Other interactions of ZWF1

  • The pentose phosphate pathway was blocked either by disruption of the GND1 gene, one of the isogenes of 6-phosphogluconate dehydrogenase, or by disruption of the ZWF1 gene, which encodes glucose 6-phosphate dehydrogenase [13].
  • Regulation of GAL1 expression appears normal in zwf1 mutants, suggesting that the pentose phosphate pathway is not involved in glucose repression [10].
  • In the ZWF1-disrupted background, the increase in XR activity fully restored the xylose consumption rate [14].
  • Kinetic characterization of the inhibition effects of Cd(II), Cu(II) and Zn(II) on glutathione reductase (GSSGR; EC and glucose-6-phosphate dehydrogenase (G6PD; EC from Saccharomyces cerevisiae was made [15].

Analytical, diagnostic and therapeutic context of ZWF1

  • The enzyme, identified by both activity staining and anti-yeast G6PD antibody immunoblotting, was shown to contain carbohydrate using the highly specific periodate-digoxigenin antidigoxigenin method which is diagnostic for glycoproteins [16].


  1. Identification of Ald6p as the target of a class of small-molecule suppressors of FK506 and their use in network dissection. Butcher, R.A., Schreiber, S.L. Proc. Natl. Acad. Sci. U.S.A. (2004) [Pubmed]
  2. A novel mutation in the glucose-6-phosphate dehydrogenase gene in a subject with chronic nonspherocytic hemolytic anemia--characterization of enzyme using yeast expression system and molecular modeling. Grabowska, D., Jablonska-Skwiecinska, E., Plochocka, D., Chelstowska, A., Lewandowska, I., Witos, I., Majewska, Z., Rokicka-Milewska, R., Burzynska, B. Blood Cells Mol. Dis. (2004) [Pubmed]
  3. Design and peptide-based validation of phage display antibodies for proteomic biochips. Stich, N., van Steen, G., Schalkhammer, T. Comb. Chem. High Throughput Screen. (2003) [Pubmed]
  4. The ALD6 gene product is indispensable for providing NADPH in yeast cells lacking glucose-6-phosphate dehydrogenase activity. Grabowska, D., Chelstowska, A. J. Biol. Chem. (2003) [Pubmed]
  5. Dependence of peroxisomal beta-oxidation on cytosolic sources of NADPH. Minard, K.I., McAlister-Henn, L. J. Biol. Chem. (1999) [Pubmed]
  6. Sources of NADPH and expression of mammalian NADP+-specific isocitrate dehydrogenases in Saccharomyces cerevisiae. Minard, K.I., Jennings, G.T., Loftus, T.M., Xuan, D., McAlister-Henn, L. J. Biol. Chem. (1998) [Pubmed]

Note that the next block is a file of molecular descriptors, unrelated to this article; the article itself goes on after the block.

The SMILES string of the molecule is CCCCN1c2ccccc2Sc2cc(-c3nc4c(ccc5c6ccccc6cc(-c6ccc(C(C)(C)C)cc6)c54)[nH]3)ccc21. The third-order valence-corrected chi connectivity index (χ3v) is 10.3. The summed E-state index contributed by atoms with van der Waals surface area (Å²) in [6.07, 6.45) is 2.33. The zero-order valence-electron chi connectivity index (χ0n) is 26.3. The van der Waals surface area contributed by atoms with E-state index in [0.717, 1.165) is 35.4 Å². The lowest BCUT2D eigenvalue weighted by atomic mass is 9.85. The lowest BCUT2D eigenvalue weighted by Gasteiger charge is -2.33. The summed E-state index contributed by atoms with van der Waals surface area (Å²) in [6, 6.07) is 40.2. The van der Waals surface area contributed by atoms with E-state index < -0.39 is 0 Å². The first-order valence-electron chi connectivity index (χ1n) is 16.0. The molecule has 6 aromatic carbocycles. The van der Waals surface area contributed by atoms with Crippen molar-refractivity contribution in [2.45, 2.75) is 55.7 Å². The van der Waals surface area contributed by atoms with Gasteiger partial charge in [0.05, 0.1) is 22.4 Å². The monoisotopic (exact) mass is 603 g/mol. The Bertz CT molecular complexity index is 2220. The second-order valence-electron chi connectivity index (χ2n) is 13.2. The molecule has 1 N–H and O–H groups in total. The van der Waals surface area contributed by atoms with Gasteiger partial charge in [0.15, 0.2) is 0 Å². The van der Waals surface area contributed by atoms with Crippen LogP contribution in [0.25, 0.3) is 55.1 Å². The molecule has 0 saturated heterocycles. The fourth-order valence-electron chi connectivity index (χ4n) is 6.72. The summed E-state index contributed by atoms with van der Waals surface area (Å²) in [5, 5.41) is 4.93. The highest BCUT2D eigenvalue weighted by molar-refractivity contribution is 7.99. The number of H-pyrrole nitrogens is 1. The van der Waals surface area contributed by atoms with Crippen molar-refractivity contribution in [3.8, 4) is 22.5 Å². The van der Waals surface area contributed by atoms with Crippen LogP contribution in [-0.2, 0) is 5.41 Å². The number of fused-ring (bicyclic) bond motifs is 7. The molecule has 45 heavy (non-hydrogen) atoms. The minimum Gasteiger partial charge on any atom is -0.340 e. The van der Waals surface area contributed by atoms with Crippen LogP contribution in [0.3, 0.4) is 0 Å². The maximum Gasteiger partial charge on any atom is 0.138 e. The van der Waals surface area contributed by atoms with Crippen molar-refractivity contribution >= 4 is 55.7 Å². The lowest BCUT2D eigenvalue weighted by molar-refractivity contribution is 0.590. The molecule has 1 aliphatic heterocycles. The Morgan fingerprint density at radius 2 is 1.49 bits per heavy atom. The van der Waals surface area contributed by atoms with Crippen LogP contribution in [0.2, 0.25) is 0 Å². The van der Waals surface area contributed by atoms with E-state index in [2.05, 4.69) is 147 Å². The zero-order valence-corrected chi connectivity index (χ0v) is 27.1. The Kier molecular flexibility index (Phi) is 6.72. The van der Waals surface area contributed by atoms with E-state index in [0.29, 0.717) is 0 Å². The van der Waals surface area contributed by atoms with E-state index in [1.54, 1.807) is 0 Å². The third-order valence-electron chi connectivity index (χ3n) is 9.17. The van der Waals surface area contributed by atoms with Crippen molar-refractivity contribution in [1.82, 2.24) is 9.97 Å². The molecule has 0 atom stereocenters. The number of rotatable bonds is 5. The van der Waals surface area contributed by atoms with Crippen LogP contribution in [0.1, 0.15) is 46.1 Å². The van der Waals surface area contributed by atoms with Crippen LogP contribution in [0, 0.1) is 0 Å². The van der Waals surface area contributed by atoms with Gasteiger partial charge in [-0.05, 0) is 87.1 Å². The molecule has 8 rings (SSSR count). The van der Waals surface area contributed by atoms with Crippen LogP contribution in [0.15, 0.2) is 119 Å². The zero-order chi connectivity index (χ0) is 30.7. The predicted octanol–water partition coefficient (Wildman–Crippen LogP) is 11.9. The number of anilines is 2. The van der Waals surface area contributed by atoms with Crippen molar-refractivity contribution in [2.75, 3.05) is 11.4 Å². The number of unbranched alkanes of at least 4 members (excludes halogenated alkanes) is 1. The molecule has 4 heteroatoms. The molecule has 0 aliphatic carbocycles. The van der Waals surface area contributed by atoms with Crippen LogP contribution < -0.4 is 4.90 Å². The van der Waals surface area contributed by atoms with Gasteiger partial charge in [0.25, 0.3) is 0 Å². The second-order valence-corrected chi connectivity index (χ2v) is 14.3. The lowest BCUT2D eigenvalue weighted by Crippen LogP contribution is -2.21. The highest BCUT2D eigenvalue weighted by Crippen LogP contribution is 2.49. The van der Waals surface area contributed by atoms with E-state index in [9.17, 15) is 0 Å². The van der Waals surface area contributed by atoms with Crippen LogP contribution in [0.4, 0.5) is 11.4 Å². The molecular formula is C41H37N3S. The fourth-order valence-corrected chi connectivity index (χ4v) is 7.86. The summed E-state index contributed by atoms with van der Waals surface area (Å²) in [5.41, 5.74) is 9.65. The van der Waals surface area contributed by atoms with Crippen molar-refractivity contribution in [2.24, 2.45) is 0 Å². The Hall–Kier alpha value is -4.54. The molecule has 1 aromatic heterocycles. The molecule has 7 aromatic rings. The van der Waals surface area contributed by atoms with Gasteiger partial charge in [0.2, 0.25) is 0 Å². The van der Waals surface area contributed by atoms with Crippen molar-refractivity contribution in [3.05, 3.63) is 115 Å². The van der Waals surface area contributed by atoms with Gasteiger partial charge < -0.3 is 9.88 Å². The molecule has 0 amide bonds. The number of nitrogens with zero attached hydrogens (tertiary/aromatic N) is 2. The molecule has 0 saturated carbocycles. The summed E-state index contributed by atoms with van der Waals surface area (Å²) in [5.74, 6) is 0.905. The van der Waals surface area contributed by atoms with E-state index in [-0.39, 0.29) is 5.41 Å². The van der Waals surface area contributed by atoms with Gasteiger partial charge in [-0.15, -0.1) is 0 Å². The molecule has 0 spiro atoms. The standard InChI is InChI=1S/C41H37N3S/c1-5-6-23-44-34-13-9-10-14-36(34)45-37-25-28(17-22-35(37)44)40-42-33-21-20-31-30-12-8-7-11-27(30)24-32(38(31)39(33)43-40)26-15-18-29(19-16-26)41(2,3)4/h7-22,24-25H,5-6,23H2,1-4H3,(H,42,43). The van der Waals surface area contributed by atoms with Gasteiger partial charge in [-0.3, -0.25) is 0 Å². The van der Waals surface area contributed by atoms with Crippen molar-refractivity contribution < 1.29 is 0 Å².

7. The yeast copper/zinc superoxide dismutase and the pentose phosphate pathway play overlapping roles in oxidative stress protection. Slekar, K.H., Kosman, D.J., Culotta, V.C. J. Biol. Chem. (1996) [Pubmed]
  8. Antioxidant function of cytosolic sources of NADPH in yeast. Minard, K.I., McAlister-Henn, L. Free Radic. Biol. Med. (2001) [Pubmed]
  9. Deletion of the Glucose-6-Phosphate Dehydrogenase Gene KlZWF1 Affects both Fermentative and Respiratory Metabolism in Kluyveromyces lactis. Saliola, M., Scappucci, G., De Maria, I., Lodi, T., Mancini, P., Falcone, C. Eukaryotic Cell (2007) [Pubmed]
  10. Isolation and characterization of the ZWF1 gene of Saccharomyces cerevisiae, encoding glucose-6-phosphate dehydrogenase. Nogae, I., Johnston, M. Gene (1990) [Pubmed]
  11. A study of the role of the hexose monophosphate pathway with respect to fatty acid biosynthesis in sporulation of Saccharomyces cerevisiae. Dickinson, J.R., Hewlins, M.J. J. Gen. Microbiol. (1988) [Pubmed]
  12. Sources of NADPH in yeast vary with carbon source. Minard, K.I., McAlister-Henn, L. J. Biol. Chem. (2005) [Pubmed]
  13. Reduced oxidative pentose phosphate pathway flux in recombinant xylose-utilizing Saccharomyces cerevisiae strains improves the ethanol yield from xylose. Jeppsson, M., Johansson, B., Hahn-Hägerdal, B., Gorwa-Grauslund, M.F. Appl. Environ. Microbiol. (2002) [Pubmed]
  14. Effect of enhanced xylose reductase activity on xylose consumption and product distribution in xylose-fermenting recombinant Saccharomyces cerevisiae. Jeppsson, M., Träff, K., Johansson, B., Hahn-Hägerdal, B., Gorwa-Grauslund, M.F. FEMS Yeast Res. (2003) [Pubmed]
  15. Zn(II), Cd(II) and Cu(II) interactions on glutathione reductase and glucose-6-phosphate dehydrogenase. Serafini, M.T., Romeu, A., Arola, L. Biochem. Int. (1989) [Pubmed]
  16. Glucose-6-phosphate dehydrogenase from Saccharomyces cerevisiae is a glycoprotein. Reilly, K.E., Allred, J.B. Biochem. Biophys. Res. Commun. (1995) [Pubmed]